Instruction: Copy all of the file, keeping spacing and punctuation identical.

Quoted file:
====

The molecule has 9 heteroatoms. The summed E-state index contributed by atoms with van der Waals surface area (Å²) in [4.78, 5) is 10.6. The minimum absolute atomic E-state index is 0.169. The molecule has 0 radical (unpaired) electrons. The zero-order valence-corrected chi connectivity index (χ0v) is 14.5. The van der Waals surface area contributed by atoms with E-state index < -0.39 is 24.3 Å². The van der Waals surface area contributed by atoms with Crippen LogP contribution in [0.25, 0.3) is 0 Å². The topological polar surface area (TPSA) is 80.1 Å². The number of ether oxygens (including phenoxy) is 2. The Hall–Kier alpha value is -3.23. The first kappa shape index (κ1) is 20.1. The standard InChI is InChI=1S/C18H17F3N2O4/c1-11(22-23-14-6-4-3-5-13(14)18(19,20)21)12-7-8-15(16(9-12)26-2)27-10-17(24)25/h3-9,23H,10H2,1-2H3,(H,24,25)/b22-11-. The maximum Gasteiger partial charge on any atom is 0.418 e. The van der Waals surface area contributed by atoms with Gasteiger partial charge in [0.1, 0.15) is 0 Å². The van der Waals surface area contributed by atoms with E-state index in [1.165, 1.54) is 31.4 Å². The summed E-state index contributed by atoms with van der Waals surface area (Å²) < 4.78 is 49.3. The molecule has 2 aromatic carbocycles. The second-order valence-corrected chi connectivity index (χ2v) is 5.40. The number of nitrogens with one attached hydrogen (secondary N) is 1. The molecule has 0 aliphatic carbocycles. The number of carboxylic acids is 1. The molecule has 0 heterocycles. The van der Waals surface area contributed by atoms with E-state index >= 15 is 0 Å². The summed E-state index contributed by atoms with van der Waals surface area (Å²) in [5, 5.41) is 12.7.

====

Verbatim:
The molecule has 9 heteroatoms. The summed E-state index contributed by atoms with van der Waals surface area (Å²) in [4.78, 5) is 10.6. The minimum absolute atomic E-state index is 0.169. The molecule has 0 radical (unpaired) electrons. The zero-order valence-corrected chi connectivity index (χ0v) is 14.5. The van der Waals surface area contributed by atoms with E-state index < -0.39 is 24.3 Å². The van der Waals surface area contributed by atoms with Crippen LogP contribution in [0.25, 0.3) is 0 Å². The topological polar surface area (TPSA) is 80.1 Å². The number of ether oxygens (including phenoxy) is 2. The Hall–Kier alpha value is -3.23. The first kappa shape index (κ1) is 20.1. The standard InChI is InChI=1S/C18H17F3N2O4/c1-11(22-23-14-6-4-3-5-13(14)18(19,20)21)12-7-8-15(16(9-12)26-2)27-10-17(24)25/h3-9,23H,10H2,1-2H3,(H,24,25)/b22-11-. The maximum Gasteiger partial charge on any atom is 0.418 e. The van der Waals surface area contributed by atoms with Gasteiger partial charge in [0.1, 0.15) is 0 Å². The van der Waals surface area contributed by atoms with E-state index in [1.165, 1.54) is 31.4 Å². The summed E-state index contributed by atoms with van der Waals surface area (Å²) < 4.78 is 49.3. The molecule has 2 aromatic carbocycles. The second-order valence-corrected chi connectivity index (χ2v) is 5.40. The number of nitrogens with one attached hydrogen (secondary N) is 1. The molecule has 0 aliphatic carbocycles. The number of carboxylic acids is 1. The molecule has 0 heterocycles. The van der Waals surface area contributed by atoms with E-state index >= 15 is 0 Å². The summed E-state index contributed by atoms with van der Waals surface area (Å²) in [5, 5.41) is 12.7.